Regardless, the skill is there. Yet we EC from birth, some of us full time, and yet some children are at the same level, yet others struggle as late as even 3 years. And on a related note, I've spoken to people who didn't do EC at all, began "potty training" their kids at 14 months, and had them "fully trained" (in underwear) at 16 months.

Perhaps it's just my mood tonight, but I've been trying to figure this out for some time.
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#6 of 72 Old 09-16-2009, 01:31 AM - Thread Starter
 
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Originally Posted by lisavark View Post
Like I keep telling my friends with not-yet-potty-trained three year olds who ask my advice: it's really easy to get your kid out of diapers. Just take the diapers off.
haha! I've always had this fear that if I just took her diaper right off (and let accidents happen), that she'd learn to just pee anywhere and toilet learning would NEVER happen. Oddly I feel the same way about leaving her in a wet diaper, AND changing them as soon as they become wet. She'd either learn to like the wetness, or become neurotic about changing as soon as she's wet. Pee, change. Pee, change. Pee, change... IT NEVER ENDS!! LOL!!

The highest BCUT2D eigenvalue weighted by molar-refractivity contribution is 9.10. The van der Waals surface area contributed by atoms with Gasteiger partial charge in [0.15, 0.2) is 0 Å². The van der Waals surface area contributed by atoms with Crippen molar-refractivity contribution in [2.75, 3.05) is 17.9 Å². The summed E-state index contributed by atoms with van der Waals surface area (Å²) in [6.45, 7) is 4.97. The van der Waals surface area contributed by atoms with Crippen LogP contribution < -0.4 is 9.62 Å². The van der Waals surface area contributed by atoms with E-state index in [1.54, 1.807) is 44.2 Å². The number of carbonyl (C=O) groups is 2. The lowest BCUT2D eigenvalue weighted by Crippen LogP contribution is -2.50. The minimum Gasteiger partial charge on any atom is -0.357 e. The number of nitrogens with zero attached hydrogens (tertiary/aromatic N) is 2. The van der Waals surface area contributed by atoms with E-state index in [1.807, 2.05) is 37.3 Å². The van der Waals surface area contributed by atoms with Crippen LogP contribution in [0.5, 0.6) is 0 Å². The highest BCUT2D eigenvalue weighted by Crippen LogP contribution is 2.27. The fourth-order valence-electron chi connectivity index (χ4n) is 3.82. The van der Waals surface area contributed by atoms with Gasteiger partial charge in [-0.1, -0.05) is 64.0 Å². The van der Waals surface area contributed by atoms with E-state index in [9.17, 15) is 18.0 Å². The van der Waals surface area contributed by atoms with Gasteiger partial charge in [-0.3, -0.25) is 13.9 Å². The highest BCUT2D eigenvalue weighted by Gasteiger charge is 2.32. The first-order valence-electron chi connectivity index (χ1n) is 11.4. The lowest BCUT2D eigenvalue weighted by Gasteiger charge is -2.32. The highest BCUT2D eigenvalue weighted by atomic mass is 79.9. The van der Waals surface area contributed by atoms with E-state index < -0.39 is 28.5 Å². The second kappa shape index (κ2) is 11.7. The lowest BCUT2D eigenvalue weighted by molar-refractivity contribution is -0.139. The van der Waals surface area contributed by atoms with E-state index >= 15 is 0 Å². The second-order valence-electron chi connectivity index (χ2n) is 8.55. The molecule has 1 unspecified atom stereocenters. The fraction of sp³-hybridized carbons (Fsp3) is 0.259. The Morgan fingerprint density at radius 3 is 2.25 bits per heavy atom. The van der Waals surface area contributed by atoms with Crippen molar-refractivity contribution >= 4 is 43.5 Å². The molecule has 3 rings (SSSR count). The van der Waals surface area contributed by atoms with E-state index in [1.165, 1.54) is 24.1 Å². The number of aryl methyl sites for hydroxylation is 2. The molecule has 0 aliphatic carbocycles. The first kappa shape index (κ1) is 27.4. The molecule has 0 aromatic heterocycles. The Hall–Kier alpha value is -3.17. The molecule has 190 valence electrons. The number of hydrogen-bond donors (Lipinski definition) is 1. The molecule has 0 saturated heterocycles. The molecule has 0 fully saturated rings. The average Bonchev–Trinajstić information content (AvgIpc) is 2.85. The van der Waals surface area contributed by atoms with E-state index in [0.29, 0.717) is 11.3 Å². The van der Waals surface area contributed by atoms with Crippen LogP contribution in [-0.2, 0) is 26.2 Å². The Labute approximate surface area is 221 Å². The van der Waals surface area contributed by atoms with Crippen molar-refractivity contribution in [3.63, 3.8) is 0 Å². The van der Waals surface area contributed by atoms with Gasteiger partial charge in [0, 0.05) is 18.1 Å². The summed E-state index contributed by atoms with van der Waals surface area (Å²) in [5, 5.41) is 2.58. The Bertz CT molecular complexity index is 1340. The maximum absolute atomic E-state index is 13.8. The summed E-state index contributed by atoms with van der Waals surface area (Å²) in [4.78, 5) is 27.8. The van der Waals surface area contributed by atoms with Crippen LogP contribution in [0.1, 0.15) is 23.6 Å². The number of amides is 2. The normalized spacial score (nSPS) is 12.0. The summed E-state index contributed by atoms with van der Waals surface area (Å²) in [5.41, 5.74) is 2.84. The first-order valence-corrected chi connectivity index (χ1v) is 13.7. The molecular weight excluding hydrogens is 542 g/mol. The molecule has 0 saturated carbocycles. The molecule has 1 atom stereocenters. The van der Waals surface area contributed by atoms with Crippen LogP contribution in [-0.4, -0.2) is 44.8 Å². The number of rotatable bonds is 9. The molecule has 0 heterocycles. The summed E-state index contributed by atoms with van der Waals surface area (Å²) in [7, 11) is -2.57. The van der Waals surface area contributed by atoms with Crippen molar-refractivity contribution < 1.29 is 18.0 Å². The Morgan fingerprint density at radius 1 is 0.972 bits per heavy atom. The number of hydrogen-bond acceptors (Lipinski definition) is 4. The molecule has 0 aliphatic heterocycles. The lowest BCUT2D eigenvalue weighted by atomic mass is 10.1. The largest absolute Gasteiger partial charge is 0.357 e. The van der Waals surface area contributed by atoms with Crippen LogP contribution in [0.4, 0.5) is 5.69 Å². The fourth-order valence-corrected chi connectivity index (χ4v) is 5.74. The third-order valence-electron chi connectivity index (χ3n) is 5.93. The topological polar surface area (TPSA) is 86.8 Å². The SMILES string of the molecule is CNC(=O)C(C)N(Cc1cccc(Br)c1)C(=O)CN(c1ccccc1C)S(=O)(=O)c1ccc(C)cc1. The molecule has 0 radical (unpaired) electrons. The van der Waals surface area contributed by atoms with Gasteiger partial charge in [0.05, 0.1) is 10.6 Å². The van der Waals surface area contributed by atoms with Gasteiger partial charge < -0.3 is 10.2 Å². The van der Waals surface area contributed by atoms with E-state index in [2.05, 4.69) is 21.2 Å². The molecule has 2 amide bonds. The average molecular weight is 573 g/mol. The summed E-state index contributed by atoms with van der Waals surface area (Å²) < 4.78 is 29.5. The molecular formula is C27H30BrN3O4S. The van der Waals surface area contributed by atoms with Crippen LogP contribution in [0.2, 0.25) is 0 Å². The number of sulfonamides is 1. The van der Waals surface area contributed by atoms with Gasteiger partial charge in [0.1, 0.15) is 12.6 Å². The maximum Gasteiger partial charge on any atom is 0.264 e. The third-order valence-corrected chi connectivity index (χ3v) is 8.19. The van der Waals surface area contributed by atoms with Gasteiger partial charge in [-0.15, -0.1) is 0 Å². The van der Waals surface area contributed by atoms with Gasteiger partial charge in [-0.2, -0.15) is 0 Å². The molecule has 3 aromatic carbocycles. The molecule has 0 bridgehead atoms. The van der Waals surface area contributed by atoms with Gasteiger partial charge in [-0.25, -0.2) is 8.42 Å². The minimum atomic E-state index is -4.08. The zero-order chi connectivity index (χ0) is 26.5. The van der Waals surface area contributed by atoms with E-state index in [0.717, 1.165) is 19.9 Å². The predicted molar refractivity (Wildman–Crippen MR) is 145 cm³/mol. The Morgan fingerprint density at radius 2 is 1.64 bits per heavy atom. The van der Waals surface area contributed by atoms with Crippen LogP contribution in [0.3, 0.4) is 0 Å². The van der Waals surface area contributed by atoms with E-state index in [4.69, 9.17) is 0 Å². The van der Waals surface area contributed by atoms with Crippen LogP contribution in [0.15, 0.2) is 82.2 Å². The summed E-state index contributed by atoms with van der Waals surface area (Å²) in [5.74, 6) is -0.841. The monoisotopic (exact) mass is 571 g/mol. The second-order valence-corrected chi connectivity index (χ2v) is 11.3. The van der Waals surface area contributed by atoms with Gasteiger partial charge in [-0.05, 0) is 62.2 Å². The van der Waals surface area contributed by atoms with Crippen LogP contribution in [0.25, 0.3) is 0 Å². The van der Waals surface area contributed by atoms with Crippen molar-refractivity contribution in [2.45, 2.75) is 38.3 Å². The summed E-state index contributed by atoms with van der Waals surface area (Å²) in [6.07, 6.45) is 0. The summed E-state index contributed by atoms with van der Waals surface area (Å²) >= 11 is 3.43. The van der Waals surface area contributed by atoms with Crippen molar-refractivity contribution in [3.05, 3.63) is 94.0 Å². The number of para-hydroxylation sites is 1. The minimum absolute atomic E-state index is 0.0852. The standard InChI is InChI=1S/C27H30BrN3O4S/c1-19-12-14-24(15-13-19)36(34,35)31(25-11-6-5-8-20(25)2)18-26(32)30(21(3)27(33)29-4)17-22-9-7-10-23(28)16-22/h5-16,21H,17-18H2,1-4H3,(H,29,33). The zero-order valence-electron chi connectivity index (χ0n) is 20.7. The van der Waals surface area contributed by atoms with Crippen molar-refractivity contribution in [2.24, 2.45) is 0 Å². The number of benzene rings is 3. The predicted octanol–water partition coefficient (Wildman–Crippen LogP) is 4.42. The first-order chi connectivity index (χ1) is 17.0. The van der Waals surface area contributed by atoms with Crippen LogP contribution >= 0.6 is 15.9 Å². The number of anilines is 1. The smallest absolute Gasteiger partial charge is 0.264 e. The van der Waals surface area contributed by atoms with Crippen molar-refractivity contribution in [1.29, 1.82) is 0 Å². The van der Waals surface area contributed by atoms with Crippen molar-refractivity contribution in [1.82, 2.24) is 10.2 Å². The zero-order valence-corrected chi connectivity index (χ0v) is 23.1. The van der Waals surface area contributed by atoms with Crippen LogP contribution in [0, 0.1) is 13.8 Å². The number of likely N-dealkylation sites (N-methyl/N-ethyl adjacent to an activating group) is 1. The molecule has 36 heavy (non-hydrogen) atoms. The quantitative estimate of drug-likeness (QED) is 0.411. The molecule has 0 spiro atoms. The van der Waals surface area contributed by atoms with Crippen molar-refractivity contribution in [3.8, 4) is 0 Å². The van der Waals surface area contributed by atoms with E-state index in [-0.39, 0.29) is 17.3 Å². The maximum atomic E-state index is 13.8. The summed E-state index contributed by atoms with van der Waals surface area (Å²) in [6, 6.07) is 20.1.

A friend of mine works full time and her husband stays home with the kids, and is VERY, VERY lazy about diaper changes (she is not, thank goodness)., to the point where it will hang between his knees (and leaks WILL happen). I babysit sometimes and he's learned to just live with the wetness, that often he'll fight me to even change him. And if I don't change him, he doesn't ever seem to care. And now at 20 months, she's trying to potty train him... and while he does have some success (very little), the drive to learn is completely nonexistent.

If for no other reason, I pride myself (and all of us!!) on being the exact opposite of this. *HIGH FIVE* TO US!!